There is so much happening these days, between switching seasons – summer to fall to winter, holidays to be celebrated, such as Halloween, Thanksgiving, to Christmas – and a change of years. These holidays, season changes, and new years are typically to be filled with joy, excitement, celebrations, connectedness to family and friends. However, adoptive families may experience the holidays with a different shade than what was hoped or expected.
The intent of these hopes and expectations comes from a place of generally good but may leave you feeling frustrated or let down. Parents, if you’re finding yourself in a hazy lens of mixed emotions, you’re not alone. Many parents have found themselves in some array of disappointment as plans didn’t go as expected. In planning for the remaining holidays of this year or planning for the holidays of years to come, there may be a few options to consider:
- Plan a getaway if need be. Large group celebrations characteristically take place over the holidays, filled with feasts, conversations, games, etc. These details may create a cause of anxiety or feelings of fear for your youth. Talk with your youth ahead of time about what to expect, and provide opportunities that can be done to help ensure there is an escape route to take place or a quiet place to unwind if need be.
- Plan events that are in the best interest of your youth. If the large group celebrations cause a great deal of dysregulation, plan to do something that better suits your youth and immediate family. Perhaps dinner and movies/games at home will lessen the amount of dysregulation.
- See and acknowledge the loss your youth may be experiencing. Youth in the realm of adoption may have a multitude of losses. These losses may include birth families, former foster families and traditions. These loses may take a toll on a youth, leading a youth to feel isolated during the holiday season. It’s important to have conversations with youth to acknowledge the losses. Implementing some of the aspects of the youth into traditions in the adoptive home can allow for more connectedness for them.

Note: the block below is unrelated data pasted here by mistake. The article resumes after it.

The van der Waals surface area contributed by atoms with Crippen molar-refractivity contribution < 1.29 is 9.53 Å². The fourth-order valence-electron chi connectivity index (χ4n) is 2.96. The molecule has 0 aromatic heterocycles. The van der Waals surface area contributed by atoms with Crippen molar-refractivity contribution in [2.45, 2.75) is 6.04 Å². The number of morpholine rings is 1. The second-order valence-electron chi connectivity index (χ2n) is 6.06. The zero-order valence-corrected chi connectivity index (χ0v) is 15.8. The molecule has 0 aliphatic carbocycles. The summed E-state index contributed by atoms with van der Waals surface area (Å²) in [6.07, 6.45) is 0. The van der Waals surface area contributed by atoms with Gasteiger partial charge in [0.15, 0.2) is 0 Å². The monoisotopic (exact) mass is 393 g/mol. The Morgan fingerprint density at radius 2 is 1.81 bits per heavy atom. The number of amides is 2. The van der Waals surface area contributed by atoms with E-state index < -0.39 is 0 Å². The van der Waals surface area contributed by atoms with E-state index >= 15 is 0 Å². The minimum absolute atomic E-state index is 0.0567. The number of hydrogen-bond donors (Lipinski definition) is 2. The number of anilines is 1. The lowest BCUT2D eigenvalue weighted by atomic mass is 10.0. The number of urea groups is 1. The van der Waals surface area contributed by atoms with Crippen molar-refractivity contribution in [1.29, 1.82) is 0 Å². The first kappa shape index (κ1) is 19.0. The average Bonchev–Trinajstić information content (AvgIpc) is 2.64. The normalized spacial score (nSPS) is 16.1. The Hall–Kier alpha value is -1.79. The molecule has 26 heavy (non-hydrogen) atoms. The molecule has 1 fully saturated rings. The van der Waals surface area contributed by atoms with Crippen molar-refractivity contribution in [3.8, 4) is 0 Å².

- Allow your youth to grieve the important people they miss through the holiday season, as well as traditions that might not be able to be held. The change of plans or expectations you had hoped for may cause a sense of sadness or feelings of being let down. Allow yourself to acknowledge and grieve the loss of your unmet expectations, too.
The key is to implement and tweak what works best for your youth, your family, and you. It’s ok to do holidays, gatherings, and this season differently. Step into having conversations with your youth and validate their emotions and losses. Not only are your youth important, but so are you! Allow yourself to be honest with how you’re feeling – be gracious with yourself as you reflect on where you may be at, as well. Look at your family’s needs, and dare to step out of your norm to meet those needs.
This blog post was written by Post Adopt Coordinator, Darcy Solem, LBSW